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Medway: Mohammed Sangak jailed for bogus car crash claims

The main organiser of a plot to smuggle illegal immigrants into the UK, who also ran a “crash for cash” insurance scam, has been jailed for 10 years.

Mohammed Sangak, 30, was said to have been part of a conspiracy involving 21 “staged or invented” accidents over a four-year period.

But prosecutor Edmund Fowler said the “crash for cash” scam was “just the tip of the iceberg”.

Mohammed Sangak. Picture: Kent Police
Mohammed Sangak. Picture: Kent Police

Insurance investigators eventually became suspicious of the pattern of claims that emerged.

Drivers from Ipswich in Suffolk were said to be having collisions with motorists from the Medway towns. Some involved crashes just weeks apart.

A couple of addresses that kept being cited by accident claimants were Fort Pitt Street in Chatham and Windsor Road in Gillingham.

Mr Fowler told a jury at Maidstone Crown Court several passengers - mostly Eastern Europeans - in vehicles claimed for whiplash injuries.

"He was a part of a network of fraudsters involved in fleecing insurance companies with bogus claims for damages following staged or invented accident" - Prosecutor Edmund Fowler

Insurance companies paid out thousands of pounds for vehicle damage, personal injury, medical costs and solicitors’ fees.

Sangak, of Goldcrest Drive, St Mary’s Island, Chatham, was just one of many involved.

Others included the director of a claims company from which Sangak, who has changed his name to Rameo Mohammed by deed poll, received most of his £452,000 share.

Over 700 documents including driving licences, passports, MOT certificates and insurance company letters relating to people involved in the fake collisions were found at his home.

“He was a part of a network of fraudsters involved in fleecing insurance companies with bogus claims for damages following staged or invented accidents,” said Mr Fowler.

“There was a wealth of documents in his possession for which there was no explanation. He was orchestrating paperwork and trying to keep the claims on track.”

Sangak appointed himself director of V&s corr Recovery, based in Chatham, in 2012 and through it received his share of the fraud payouts.

It was paid by two claims companies and was at odds with his tax returns.

One stated he ran a company called Nordic Recycling for which his profits were a little under £7,000. In another he claimed to run a barber’s called Magic Scissors, with an annual profit of £26,000.

Stock image. Picture: PA Photo/thinkstockphotos
Stock image. Picture: PA Photo/thinkstockphotos

“It was never declared to HMRC but represented the proceeds from these bogus claims,” said Mr Fowler.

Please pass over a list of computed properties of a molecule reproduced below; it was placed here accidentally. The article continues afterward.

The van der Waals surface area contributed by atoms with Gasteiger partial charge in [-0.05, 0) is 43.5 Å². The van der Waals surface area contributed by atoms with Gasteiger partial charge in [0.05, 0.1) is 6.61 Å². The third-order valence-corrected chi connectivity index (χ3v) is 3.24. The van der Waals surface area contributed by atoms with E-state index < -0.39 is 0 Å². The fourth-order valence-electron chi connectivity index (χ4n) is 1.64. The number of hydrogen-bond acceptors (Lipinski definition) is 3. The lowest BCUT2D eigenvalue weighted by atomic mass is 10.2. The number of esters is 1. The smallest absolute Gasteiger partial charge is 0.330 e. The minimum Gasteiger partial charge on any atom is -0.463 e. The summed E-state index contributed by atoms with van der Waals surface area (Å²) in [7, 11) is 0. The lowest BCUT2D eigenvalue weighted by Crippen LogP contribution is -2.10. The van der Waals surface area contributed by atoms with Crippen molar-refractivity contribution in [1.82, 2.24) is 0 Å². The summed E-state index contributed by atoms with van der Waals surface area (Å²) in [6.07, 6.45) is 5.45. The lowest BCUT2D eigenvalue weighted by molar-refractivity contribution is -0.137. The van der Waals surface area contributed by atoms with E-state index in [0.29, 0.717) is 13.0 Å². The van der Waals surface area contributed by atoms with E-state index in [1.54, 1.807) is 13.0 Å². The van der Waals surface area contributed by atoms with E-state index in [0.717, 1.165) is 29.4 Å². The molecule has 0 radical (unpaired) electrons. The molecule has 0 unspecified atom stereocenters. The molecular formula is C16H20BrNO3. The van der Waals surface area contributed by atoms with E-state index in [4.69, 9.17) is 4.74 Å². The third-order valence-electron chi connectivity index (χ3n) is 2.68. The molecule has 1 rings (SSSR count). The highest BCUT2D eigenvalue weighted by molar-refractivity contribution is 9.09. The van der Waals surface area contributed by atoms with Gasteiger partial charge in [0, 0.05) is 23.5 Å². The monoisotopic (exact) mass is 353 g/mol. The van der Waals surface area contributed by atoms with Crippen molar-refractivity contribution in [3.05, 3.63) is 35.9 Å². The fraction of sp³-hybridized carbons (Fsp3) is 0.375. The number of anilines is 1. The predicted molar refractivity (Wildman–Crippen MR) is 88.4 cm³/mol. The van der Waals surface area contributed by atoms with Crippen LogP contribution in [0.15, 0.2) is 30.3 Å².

Mustapha Hakme, defending, said Sangak left Iraq in 2001 when he was 14 because his life was in danger. 

He made the long trip, lasting six months, to claim asylum and now has indefinite leave to remain.

“His trip fleeing war-torn countries was an astonishing one,” said Mr Hakme. “One cannot begin to imagine what he put himself through in order to get here.

“We see it on the news every day of the week. He was placed in foster care when he arrived.” 

Sangak worked in various jobs before setting up a car sales business. He was a professional fitness model for bodybuilding.

He was distraught, said Mr Hakme, about the effect of his offending on his 10-year-old son.

“I ask that you impose a sentence that will enable him to see the light at the end of the tunnel,” he added.

Sangak denied conspiracy to defraud between December 15 2011 and April 1 2015, but was convicted.

He was jailed for two years for that offence and eight years consecutive for the facilitating conspiracy.

The case was heard at Maidstone Crown Court
The case was heard at Maidstone Crown Court

Judge Philip St John-Stevens said while Sangak was in the middle of the crash fraud, he was at the heart of the people smuggling conspiracy.

“It is clear to everyone that individuals trafficked into this country may well be, and often are, vulnerable and can be preyed upon by criminal organisations,” he said.

“Often the way they are conveyed into this country is fraught with danger - hidden behind cover loads that in itself is a dangerous enterprise.

“In addition to the position of vulnerability of the individual is the issue of national security. 

“Given the present climate we live in, to facilitate individuals into this country who avoid border controls or official scrutiny has the potential of undermining, or at least compromising, national security, and the seriousness of that cannot be underplayed.

“You were responsible for overseeing the operation. You were a prime organiser. There was significant financial gain for yourself and there was a significant and sophisticated degree of planning given the numbers involved.”


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